Australia and New Zealand, mostly affectionate southern siblings. (Image: Public Domain)

To Australians and New Zealanders, the differences between the two countries’ cultures, accents, and national characters are glaringly obvious. To the rest of the world, Australia and New Zealand can often get mentally mushed into one archipelago where everyone speaks with oddly shifted vowel sounds and uses the same inscrutable slang.

Add the fact that the countries’ flags are nearly identical—despite multiple campaigns to overhaul the design of each one—and you’re left with a high propensity for mistaken identity.

There are, however, some subtle yet easily spotted hallmarks of each nation’s accent and slang that will allow you to recognize the true home country of a suspected Auszealander. 

The first clue is in the vowels. New Zealanders switch the “i” sound (as in “bit”) for something resembling a “u.” The classic example of this is that they say “fush and chups” instead of “fish and chips.” A New Zealand “e” also sounds like an “i”—“bed” will be more like “bid,” while “he may be dead” sounds like “he maybe did.” To make things extra challenging, the “i” sound in a New Zealand accent is more like an “e.” Watch out for the six/sex confusion. It has felled many. 

Australian vowels tend to be more drawn out, with their pronunciation leisurely and flexible. This is particularly apparent in the word “no,” which can sound like “nor,” “nahhh,” or the multisyllabic “naaouuuo,” depending on how much time the speaker has available. The “i” sound for Australians can be closer to an “ee” or “oi.”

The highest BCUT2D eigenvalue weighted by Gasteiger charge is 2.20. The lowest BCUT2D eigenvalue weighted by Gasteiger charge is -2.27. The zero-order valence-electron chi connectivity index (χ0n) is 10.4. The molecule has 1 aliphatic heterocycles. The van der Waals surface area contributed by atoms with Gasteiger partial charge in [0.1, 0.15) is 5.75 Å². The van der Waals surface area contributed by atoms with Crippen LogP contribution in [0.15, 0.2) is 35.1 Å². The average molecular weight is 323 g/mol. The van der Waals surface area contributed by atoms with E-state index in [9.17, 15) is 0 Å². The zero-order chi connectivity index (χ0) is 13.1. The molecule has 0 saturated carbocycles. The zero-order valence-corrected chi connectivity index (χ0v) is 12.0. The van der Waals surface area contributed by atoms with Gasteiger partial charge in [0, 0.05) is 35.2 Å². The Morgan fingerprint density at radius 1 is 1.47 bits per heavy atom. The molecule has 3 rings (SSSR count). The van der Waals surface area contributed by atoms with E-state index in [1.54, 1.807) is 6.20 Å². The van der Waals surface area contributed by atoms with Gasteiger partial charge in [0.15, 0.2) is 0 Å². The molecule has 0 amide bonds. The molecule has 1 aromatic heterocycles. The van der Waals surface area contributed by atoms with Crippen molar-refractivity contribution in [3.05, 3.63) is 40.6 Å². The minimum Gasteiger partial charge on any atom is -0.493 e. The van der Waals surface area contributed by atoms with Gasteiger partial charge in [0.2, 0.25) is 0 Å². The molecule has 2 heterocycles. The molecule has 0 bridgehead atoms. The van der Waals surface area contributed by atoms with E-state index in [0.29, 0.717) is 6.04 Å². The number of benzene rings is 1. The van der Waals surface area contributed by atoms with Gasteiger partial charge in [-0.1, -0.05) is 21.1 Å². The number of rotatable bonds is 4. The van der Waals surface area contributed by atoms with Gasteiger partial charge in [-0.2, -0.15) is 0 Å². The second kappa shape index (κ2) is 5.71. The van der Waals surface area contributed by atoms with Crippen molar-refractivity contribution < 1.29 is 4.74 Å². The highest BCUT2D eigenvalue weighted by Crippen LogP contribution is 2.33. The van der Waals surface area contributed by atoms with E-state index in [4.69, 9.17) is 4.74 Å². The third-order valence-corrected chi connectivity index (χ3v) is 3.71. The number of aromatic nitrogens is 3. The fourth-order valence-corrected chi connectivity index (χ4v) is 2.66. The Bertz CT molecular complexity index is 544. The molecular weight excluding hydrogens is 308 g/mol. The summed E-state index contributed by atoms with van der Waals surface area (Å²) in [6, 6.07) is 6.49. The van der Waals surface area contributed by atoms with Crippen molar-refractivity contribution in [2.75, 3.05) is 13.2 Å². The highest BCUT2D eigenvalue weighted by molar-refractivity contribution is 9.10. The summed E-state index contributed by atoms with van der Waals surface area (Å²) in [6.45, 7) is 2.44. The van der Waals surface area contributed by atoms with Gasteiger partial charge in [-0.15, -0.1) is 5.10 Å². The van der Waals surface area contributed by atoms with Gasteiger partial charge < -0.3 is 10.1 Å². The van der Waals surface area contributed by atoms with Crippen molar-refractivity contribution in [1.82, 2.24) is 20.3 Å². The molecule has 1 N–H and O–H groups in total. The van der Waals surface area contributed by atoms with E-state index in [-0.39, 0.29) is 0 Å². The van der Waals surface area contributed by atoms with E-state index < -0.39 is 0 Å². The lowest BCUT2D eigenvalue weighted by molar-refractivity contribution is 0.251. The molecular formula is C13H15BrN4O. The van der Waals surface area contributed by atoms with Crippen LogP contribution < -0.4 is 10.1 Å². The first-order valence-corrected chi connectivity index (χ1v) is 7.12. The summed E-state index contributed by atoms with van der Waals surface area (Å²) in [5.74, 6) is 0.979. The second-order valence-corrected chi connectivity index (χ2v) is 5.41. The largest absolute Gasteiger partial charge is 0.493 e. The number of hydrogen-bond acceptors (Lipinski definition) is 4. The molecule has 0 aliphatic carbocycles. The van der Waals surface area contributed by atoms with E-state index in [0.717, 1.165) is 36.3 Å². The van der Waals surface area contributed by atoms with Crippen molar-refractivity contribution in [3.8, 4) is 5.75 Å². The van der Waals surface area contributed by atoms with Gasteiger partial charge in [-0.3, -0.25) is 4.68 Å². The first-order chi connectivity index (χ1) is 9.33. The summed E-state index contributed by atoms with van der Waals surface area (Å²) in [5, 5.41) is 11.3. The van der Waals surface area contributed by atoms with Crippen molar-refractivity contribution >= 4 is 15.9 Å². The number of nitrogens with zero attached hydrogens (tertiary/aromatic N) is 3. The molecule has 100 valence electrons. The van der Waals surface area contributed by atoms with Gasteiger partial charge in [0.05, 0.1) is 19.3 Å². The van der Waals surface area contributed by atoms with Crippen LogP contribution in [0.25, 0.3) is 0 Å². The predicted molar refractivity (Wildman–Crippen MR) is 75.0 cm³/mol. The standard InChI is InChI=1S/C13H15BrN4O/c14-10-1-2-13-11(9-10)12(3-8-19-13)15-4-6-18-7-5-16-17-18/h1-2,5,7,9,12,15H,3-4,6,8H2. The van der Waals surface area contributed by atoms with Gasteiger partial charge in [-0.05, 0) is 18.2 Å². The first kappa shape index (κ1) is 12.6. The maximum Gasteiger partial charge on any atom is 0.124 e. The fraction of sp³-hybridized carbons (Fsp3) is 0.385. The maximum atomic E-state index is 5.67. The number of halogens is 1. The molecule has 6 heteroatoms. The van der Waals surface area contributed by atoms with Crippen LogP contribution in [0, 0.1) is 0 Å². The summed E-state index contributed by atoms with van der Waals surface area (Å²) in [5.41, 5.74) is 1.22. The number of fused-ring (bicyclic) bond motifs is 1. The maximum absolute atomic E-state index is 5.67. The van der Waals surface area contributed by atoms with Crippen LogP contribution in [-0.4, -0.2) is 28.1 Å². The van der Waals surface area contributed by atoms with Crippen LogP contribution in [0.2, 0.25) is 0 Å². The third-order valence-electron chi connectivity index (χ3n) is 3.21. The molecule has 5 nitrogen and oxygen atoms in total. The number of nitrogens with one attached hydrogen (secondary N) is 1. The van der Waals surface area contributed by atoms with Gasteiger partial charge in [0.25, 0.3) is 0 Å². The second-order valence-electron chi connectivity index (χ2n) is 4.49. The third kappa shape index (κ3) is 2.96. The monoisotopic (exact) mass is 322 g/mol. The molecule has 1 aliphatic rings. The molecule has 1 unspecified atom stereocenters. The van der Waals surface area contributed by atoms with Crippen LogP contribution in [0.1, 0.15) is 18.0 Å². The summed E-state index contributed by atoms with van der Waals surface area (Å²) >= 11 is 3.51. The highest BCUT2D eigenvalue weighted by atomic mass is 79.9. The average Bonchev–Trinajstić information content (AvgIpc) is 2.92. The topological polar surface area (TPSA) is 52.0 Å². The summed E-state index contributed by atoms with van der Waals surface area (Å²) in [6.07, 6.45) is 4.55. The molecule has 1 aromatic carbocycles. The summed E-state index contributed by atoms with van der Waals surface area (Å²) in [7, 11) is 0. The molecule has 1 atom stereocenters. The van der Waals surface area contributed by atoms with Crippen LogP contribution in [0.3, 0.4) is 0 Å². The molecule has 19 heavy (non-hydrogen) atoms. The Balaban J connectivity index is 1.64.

This video breaks down the vowel differences in a way that’s easy to hear:

If you don’t have an ear for accents, the easiest way to spot an Australian or New Zealander is the slang. Australians wear thongs on their feet in summer; New Zealanders wear jandals. Australians carry an esky to a picnic to keep their soft drinks cool; New Zealanders carry a chilly bin for their fizzy drinks. Both countries, however, say “bring a plate” to mean “bring food.” Commit this to memory before turning up to a picnic carrying only a piece of china.

Over-reliance on questions as statements is another way to spot an Australian. Phrases like “How good’s the weather today?” and “How tasty does that fairy bread look?” are not intended to garner responses, but merely function as statements of communal appreciation. (Fairy bread, incidentally, is sliced white bread spread with margarine, then covered in sprinkles. It is a staple at children’s birthday parties in Australia and, to a lesser extent, New Zealand.)

Fairy bread can be a red herring—while popular in Australia, it is also found in New Zealand. (Photo: Dani Lurie/CC BY 2.0)

If vowel sounds and slang aren’t giving you any clues, there is one final way to determine the speaker’s home country: ask yourself whether you find their accent attractive. Time Out’s 2015 Global Dating Survey of 11,000 people found that Australian accents were ranked fourth most alluring in the world, right above French and Italian. New Zealanders, sadly, did not appear in the top 10. The accent may be enjoyable to listen to, but apparently it’s not that sixy.